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Apple points out that the App Store’s imitators copy its fee structure

The company’s third-party study shows that Apple’s 30% commission set an industry standard. But it doesn’t answer bigger questions.

Apple points out that the App Store’s imitators copy its fee structure
[Photo: Morgan Housel/Unsplash]
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Ahead of Tim Cook’s testimony next week at the Senate’s antitrust hearings,  Apple has commissioned a third-party study about the fees charged by various marketplaces—from Apple’s own App Store and similar download services to used-car sellers to Sotheby’s. Its overriding conclusion is that Apple’s fee of 30% (cut to 15% for subscriptions after the first 12 months) is in line with that of many other intermediaries who help sell something and collect a fee in return.

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And it is, especially for the marketplaces that are most similar to the App Store. Google’s Play Store, Amazon’s Appstore, Samsung’s GalaxyStore, and the Microsoft Store all charge a 30% fee, with discounts in certain circumstances. However, that presumably has something to do with the fact that all those services cloned the business model that Apple established in 2008 with the App Store’s introduction. If Apple had set a different fee back then—say, 25% or 35%—it’s possible that it would be the standard across the industry to this day.

It’s useful to have all the study’s data in one place, and it doesn’t seem to be skewed to make Apple look good.  For instance, the study mentions the Epic Games Store’s aggressively modest 12% cut, which Epic CEO Tim Sweeney has said is fairer to developers than much larger fees typically charged elsewhere.

But there are plenty of other reservations you might have about Apple’s App Store policies, many of which involve its arbitrary application of rules relating to apps that charge fees outside of Apple’s purchasing system and ones in certain categories that Apple feels are overpopulated. If you’ve been following these issues and don’t love what Apple has been doing, the study probably won’t make you feel any better.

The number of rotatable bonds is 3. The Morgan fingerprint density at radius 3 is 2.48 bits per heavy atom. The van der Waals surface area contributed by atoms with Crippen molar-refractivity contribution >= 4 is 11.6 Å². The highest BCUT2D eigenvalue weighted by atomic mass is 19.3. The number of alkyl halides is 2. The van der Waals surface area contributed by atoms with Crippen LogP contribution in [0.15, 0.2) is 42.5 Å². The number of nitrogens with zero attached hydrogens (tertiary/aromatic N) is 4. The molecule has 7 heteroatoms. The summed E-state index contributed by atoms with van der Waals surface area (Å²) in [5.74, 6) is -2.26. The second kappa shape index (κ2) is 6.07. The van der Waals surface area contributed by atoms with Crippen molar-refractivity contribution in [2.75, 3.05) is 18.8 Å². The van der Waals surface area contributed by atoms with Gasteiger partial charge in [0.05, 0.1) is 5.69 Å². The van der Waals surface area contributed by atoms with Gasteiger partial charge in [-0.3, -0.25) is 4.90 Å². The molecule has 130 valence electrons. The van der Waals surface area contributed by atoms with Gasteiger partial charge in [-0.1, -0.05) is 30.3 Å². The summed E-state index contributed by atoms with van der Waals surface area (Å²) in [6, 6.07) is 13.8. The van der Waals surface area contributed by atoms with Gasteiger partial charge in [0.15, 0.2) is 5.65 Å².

The study notes that many marketplaces enforce “free rider” policies designed to prevent sellers from avoiding fees; eBay, for example, doesn’t want merchants to list items on its platform but cut deals with buyers elsewhere. That doesn’t address the fact that Apple has a monopoly on iOS and iPadOS app distribution, whereas eBay has plenty of competition. And eBay’s fees are its principal source of income, whereas Apple’s hardware sales are boosted by the fact that there’s so much good stuff in the App Store. That ensures that the company does well regardless of its direct App Store profits. (Thought experiment: How successful would the iPhone have been if Apple had stuck to its original “sweet solution” plan to deny third-party developers access to the platform?)

Apple is capable of listening to its critics and adjusting in response: A new policy that allows developers to challenge App Store rejections is welcome proof of that. But I hope this new study isn’t a sign that the company is stubbornly unwilling to consider any fundamental changes to the App Store’s policies and business model. Developers would like to keep more of the money that people pay for their wares. And if that encouraged them to build more ambitious apps that made iPhones and iPads even more useful, it would be good for Apple’s customers. It might even boost Apple’s bottom line.

About the author

Harry McCracken is the technology editor for Fast Company, based in San Francisco. In past lives, he was editor at large for Time magazine, founder and editor of Technologizer, and editor of PC World.

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